4. Not all AmeriCorps members are awesome people.
Daniel and I have both dealt with this one to extremes. We saw it at our orientations when we were sent to a big city with a bunch of other members involved in similar programs. I joined AmeriCorps because I wanted to do something for America and because I wanted to prepare myself for Peace Corps experience. Many, many others joined because they couldn’t find another job. Which is fine, but they knew what they were getting themselves into, and still bitched about the lack of pay. One of my biggest pet peeves is AmeriCorps members who complain about what they’re getting paid, as if they didn’t know what it was going to be.
Also, during my orientation, I was looking forward to being surround by like-minded women. The type who didn’t care about lots of makeup or spending hours on their hair every day. Instead, I was forced to share a hostel with 10 other girls who wanted to talk about who their favorite Kardashian was.
5. The organization you will serve with will have a lot of unfixable flaws.
No nonprofit is perfect. Especially the ones that hire AmeriCorps members. And your one year of service to them is going to be no where near enough time to fix what needs fixin’. One of the fundamental flaws of the AmeriCorps program is that the reason you’re there is to improve an organization that needs your help, but you’re only given enough time to begin figuring out how you can best help them. Just accept it, and do the best job you can with the time you’re given.
6. A lot of the improvements you’ve made will be tossed aside, or changed drastically, by your replacement.
Sometimes, your replacement just takes what you did, runs with it, and also makes it their own. Which is totally reasonable. But a lot of AmeriCorps members who come in as replacements don’t do such a good job. Sometimes, they ignore what you’ve accomplished, and everything you’ve done goes out the window.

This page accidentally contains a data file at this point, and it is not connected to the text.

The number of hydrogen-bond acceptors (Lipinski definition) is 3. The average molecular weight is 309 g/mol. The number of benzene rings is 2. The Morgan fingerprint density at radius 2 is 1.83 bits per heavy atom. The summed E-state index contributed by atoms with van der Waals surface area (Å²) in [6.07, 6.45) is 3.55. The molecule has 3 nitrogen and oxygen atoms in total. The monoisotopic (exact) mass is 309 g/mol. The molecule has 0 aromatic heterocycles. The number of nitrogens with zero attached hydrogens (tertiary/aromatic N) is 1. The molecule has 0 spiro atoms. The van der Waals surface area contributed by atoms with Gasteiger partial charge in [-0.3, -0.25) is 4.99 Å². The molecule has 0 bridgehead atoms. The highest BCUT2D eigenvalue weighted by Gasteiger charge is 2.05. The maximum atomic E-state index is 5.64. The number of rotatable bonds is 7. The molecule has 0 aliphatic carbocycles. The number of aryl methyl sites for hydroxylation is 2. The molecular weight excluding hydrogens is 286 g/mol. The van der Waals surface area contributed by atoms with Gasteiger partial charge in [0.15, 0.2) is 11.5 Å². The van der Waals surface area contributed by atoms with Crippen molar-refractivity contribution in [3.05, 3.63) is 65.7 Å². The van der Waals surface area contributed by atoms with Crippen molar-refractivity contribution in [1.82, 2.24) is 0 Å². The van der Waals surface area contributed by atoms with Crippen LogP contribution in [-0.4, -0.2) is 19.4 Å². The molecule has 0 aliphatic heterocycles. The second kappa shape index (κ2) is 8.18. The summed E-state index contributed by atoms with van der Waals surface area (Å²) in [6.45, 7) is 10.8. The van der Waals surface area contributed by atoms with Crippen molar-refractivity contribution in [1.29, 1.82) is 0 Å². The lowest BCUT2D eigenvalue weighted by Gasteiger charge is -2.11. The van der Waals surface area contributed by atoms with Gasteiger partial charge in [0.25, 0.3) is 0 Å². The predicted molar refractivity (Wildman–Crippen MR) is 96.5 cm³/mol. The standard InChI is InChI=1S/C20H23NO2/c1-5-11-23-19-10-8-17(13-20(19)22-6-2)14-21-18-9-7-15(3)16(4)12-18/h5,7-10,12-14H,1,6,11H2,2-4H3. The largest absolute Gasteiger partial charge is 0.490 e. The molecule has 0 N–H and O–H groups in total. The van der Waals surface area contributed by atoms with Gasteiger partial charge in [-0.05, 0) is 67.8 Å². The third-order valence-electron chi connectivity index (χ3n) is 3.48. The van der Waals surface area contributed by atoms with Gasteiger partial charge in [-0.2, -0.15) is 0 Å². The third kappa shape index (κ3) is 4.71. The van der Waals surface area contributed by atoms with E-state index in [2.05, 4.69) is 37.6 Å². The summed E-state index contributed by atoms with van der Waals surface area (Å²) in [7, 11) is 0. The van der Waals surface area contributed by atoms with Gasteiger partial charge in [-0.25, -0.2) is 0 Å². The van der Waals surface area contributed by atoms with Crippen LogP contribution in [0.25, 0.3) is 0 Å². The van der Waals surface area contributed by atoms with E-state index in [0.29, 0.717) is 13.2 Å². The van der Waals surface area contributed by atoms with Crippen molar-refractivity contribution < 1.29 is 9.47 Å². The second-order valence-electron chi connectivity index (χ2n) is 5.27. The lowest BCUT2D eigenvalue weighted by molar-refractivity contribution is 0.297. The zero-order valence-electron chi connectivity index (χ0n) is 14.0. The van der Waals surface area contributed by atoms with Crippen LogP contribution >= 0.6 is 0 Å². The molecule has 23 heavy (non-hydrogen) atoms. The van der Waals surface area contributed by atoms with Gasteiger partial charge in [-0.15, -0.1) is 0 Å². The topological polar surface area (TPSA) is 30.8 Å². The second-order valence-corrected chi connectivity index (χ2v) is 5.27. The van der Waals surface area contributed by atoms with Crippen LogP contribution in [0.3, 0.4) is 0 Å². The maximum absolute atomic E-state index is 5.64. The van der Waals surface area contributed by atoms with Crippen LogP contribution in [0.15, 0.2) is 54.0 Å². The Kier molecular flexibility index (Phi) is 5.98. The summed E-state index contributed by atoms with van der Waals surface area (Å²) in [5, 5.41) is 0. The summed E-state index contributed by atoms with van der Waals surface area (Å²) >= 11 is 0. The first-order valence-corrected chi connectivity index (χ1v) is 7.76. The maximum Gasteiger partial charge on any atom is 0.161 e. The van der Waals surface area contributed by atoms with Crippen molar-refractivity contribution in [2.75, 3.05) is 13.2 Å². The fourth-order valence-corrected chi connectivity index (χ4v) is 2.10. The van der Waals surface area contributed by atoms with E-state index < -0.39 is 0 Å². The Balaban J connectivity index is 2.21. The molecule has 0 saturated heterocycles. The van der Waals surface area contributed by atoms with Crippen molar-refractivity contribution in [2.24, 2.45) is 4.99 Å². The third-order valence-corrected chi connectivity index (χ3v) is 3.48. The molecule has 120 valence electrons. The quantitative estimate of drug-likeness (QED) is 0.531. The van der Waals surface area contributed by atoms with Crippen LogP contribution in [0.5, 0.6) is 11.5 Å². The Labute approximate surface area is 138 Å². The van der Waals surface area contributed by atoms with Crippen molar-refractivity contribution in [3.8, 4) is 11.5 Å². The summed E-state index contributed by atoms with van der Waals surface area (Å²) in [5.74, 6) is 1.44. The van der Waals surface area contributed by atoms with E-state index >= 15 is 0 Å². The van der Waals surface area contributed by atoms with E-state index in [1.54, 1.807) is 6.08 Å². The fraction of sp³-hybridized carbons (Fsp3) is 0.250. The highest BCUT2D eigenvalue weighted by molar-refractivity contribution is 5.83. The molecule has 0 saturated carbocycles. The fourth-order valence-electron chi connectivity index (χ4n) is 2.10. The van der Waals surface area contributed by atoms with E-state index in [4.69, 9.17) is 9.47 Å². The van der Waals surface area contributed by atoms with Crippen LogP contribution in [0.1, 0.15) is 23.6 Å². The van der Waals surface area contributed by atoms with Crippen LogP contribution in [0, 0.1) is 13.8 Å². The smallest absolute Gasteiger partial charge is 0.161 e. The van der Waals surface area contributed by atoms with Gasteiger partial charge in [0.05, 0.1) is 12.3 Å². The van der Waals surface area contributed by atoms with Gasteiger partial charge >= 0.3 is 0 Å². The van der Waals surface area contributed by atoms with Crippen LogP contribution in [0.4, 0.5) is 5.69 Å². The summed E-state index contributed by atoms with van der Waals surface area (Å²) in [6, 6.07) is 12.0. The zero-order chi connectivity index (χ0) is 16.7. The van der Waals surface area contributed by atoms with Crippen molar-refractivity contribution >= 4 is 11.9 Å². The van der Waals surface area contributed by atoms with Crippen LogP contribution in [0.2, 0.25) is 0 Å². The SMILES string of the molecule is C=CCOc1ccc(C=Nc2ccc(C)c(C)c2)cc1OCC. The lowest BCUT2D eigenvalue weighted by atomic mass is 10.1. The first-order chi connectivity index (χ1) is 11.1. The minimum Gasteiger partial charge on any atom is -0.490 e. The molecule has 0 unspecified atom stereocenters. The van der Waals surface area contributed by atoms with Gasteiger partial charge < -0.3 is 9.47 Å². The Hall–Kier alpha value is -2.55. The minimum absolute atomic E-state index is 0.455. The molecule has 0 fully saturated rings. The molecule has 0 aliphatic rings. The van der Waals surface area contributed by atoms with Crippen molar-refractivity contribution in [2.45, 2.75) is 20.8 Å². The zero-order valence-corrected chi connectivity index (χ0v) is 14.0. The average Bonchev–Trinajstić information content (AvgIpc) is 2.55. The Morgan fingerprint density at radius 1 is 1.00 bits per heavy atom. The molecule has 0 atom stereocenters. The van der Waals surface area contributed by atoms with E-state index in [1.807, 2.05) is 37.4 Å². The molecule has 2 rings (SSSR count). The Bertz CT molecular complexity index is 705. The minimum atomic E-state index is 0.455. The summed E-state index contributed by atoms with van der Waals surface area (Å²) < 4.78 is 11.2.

It is a scary thing to hand over your work to another person. Especially because, by the end of your year, you will have such a beautiful vision of what your nonprofit has the potential to become, and you will be forced to leave and let another young person take your place. They will take a few months acclimating themselves to their new environment, and then they will either keep progressing with the work you’ve done, or they will toss it aside and take a completely new spin on the work. For better or worse.
And that’s it. That’s my incomplete list about what to expect when you join AmeriCorps. Naturally, not all AmeriCorps terms will go this way. But it’s at least what Daniel and I have experienced and heard in conversation with other AmeriCorps members and alumni.
I’m not saying you shouldn’t join AmeriCorps. In fact, I think the program needs infinitely more support from both the government and from non-AmeriCorps members. But I do think that those joining should know all of what they’re getting into ahead of time.